Is Low Self-Esteem Sabotaging Your Job Search?

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Going into a job interview with confidence may put you ahead of other job applicants immediately. But what if you have low self-esteem? You still need to work, but how do you pull off a winning interview when you’re just not feeling it? The best thing you can do is recognize the problem and address it directly through therapy.

Signs of Low Self-Esteem
First, notice whether any of these signs of low self-esteem are cropping up in your thoughts and behaviors. You might have low self-esteem if you:

  • Say negative things about yourself often.
  • Are constantly thinking critical things about yourself.
  • Spend more time thinking about your failures than your achievements.
  • See others as being better than you.
  • Have trouble accepting compliments.
  • Strongly dislike speaking up when you need or want something.
  • Say, “I’m sorry” a lot.
  • Avoid rocking the boat at all costs.
  • Feel incompetent about most things.
  • Don’t feel you deserve anything better.
  • Avoid making choices for yourself.
  • Don’t know how to say “no.”
  • Assume others won’t like or accept you.

Getting to the Heart of the Matter
If you recognize that you are struggling with low self-esteem, the best thing you can do is to find out why and make a plan to overcome it. So, what could be behind your self-esteem issues? This problem can be related to many different mental disorders.

For example, if you have major depression, you will naturally see yourself (and everything else) in a negative light. The same is true if you’re on the depressive side of bipolar disorder.

You can take a quiz to determine if this is something you need to explore further and read articles, such as those at https://www.mind diagnostics.org/blog/bipolar-disorder. But these are issues that a therapist can help you understand and deal with. So, the next step is to talk to a mental health professional.

How Therapy Can Help
Talking to a therapist is the best and quickest way to improve your self-esteem. A psychotherapist can help you find out why you think of yourself in negative terms. They can help you uncover incidents from your past – even as far back as your childhood – that contributed to your seeing yourself in this way. They can also identify any mental disorders that are exacerbating your negative self-image. Then, they can help you learn to analyze those negative thoughts and choose thoughts and behaviors that are more helpful to you.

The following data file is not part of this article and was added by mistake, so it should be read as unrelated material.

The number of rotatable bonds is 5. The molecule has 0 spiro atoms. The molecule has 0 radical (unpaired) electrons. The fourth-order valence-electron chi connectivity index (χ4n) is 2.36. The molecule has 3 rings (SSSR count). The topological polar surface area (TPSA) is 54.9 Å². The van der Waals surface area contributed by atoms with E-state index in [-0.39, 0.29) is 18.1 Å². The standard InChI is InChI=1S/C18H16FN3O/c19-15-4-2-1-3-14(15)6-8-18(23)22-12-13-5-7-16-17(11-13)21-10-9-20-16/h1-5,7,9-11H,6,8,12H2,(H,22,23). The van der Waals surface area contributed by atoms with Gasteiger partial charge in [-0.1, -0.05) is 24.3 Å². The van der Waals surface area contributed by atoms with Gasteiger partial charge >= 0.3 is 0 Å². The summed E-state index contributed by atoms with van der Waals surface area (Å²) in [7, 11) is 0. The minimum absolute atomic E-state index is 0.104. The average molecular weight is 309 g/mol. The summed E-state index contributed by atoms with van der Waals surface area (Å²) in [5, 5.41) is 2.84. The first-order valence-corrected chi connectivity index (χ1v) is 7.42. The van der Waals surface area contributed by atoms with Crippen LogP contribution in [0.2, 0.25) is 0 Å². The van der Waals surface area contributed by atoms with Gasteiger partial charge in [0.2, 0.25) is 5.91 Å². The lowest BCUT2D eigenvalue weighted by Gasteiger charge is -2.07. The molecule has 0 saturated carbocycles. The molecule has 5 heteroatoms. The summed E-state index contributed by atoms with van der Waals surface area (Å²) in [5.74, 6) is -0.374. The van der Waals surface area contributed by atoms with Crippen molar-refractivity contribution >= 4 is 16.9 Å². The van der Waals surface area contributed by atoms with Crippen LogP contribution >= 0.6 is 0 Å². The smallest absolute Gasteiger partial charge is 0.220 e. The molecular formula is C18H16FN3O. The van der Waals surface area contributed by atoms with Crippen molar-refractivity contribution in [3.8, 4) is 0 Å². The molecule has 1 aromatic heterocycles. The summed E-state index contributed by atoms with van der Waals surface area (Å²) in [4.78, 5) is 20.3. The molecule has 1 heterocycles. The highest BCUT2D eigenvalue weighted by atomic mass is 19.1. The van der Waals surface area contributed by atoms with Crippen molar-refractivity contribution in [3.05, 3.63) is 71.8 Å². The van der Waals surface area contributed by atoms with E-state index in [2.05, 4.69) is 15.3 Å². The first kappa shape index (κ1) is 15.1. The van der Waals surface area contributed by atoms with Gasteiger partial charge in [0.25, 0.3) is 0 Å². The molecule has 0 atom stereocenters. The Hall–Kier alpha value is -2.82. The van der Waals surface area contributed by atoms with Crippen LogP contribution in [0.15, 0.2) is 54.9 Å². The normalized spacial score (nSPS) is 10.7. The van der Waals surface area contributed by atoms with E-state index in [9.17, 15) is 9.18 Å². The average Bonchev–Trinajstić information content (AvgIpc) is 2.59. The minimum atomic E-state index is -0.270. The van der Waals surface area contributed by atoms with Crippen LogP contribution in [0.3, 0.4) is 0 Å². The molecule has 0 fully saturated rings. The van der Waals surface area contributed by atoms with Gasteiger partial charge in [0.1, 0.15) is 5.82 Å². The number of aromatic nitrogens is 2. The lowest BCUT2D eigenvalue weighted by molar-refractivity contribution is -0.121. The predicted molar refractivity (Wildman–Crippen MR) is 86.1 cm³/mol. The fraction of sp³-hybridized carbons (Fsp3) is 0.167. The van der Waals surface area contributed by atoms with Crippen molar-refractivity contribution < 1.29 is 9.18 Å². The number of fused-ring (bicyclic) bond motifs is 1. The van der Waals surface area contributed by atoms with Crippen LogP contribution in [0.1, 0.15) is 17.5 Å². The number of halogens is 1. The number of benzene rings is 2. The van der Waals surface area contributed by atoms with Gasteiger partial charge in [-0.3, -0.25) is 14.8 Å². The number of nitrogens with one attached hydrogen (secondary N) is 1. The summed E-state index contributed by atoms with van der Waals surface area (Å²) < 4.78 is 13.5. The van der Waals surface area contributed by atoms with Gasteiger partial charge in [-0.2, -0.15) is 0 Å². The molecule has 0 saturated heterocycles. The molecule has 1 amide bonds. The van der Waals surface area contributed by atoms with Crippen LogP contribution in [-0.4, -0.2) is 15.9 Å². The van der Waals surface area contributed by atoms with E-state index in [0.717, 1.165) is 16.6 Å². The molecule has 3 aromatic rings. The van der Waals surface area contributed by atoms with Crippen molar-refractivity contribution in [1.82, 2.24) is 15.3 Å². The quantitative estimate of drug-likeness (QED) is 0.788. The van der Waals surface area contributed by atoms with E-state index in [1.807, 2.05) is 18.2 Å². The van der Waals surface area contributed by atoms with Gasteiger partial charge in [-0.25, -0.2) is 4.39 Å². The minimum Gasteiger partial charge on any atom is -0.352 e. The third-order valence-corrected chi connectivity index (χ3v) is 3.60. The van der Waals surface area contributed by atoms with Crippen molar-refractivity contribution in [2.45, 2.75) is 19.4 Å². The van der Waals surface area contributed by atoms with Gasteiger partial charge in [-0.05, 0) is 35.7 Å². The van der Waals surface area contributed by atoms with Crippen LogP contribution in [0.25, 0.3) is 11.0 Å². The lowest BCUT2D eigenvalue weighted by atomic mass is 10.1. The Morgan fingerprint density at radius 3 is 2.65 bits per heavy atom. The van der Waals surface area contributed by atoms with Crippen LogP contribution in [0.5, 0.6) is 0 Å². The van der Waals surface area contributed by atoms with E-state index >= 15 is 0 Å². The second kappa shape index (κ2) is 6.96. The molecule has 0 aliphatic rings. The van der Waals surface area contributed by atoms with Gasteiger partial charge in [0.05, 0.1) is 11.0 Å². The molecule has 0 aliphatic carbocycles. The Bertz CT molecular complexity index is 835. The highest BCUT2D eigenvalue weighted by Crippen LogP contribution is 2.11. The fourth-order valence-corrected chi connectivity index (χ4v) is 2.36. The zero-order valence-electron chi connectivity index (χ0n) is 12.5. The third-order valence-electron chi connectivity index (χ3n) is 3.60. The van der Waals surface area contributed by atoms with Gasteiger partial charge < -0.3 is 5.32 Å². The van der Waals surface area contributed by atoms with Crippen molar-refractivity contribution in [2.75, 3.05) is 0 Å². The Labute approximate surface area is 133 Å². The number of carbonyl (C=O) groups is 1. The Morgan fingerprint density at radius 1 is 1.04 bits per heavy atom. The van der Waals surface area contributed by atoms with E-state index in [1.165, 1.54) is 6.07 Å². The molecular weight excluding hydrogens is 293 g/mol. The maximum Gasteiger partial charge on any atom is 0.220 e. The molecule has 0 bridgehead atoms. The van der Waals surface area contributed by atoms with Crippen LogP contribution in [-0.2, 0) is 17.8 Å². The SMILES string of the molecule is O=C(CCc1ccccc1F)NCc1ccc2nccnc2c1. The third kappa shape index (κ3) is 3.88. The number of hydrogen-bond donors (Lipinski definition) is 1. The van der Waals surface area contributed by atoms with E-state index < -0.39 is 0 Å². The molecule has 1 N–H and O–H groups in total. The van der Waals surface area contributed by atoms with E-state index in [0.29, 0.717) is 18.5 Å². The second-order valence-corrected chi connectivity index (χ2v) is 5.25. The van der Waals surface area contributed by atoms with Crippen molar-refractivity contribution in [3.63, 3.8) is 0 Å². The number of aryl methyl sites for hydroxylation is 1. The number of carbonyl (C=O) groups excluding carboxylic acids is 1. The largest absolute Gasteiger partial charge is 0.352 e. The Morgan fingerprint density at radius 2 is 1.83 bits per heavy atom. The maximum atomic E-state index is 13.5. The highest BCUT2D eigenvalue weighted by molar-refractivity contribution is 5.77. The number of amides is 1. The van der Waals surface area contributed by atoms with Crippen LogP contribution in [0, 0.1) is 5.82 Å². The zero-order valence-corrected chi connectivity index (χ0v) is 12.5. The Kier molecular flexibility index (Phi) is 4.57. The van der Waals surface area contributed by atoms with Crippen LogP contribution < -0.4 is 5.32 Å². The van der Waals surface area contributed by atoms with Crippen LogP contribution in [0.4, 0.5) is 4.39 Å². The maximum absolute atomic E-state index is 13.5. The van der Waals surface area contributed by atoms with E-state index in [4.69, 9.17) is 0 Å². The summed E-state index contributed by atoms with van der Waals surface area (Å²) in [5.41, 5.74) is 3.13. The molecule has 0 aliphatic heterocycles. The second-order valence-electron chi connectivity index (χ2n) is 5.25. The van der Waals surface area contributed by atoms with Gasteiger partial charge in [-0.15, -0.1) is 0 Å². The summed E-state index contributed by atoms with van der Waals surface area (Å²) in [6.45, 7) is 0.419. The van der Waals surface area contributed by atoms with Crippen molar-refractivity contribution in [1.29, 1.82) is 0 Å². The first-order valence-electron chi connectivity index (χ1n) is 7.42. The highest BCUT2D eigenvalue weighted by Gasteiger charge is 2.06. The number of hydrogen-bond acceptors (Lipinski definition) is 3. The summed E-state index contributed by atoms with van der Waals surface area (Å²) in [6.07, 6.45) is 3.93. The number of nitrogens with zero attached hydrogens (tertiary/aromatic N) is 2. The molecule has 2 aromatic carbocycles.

Things You Can Do for Yourself
There are also several things you can do to boost your self-esteem on your own. Try this plan. On the day before you go to your next job interview, have a “me day” when you focus on helping yourself feel better. Start with some vigorous exercise, which will make you feel stronger and more in control. Eat healthy foods at each meal and drink plenty of clear water.

Next, make a list of your goals for the interview. After each one, write, “I can do this by…” and fill in the blank with something you know you can do. Before you go to bed, write positive messages to yourself so that you can see them when you get up to prepare for your job search. And, when your inner critic tells you that you will fail, refuse to listen. Instead, talk back to your critic with words like “I deserve this,” or “I can accomplish my goals.”

Read: What Impact does Covid-19 have on Mental Health?

Also Read: 5 Ways to Increase Your Productivity While Working Remotely

It’s a shame that some people who are extremely talented and skilled miss out on the best jobs because they don’t feel good enough about themselves to shine in an interview. The best way to avoid that situation is not to fake it but to learn to love yourself more. Then, you can inspire hiring managers to trust you with a new position by just being you.

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Marie-Miguel author indian memoir

Marie Miguel has been a writing and research expert for nearly a decade, covering a variety of health-related topics. Currently, she is contributing to the expansion and growth of a free online mental health resource with MindDiagnostics.org. With an interest and dedication to addressing stigmas associated with mental health, she continues to specifically target subjects related to anxiety and depression.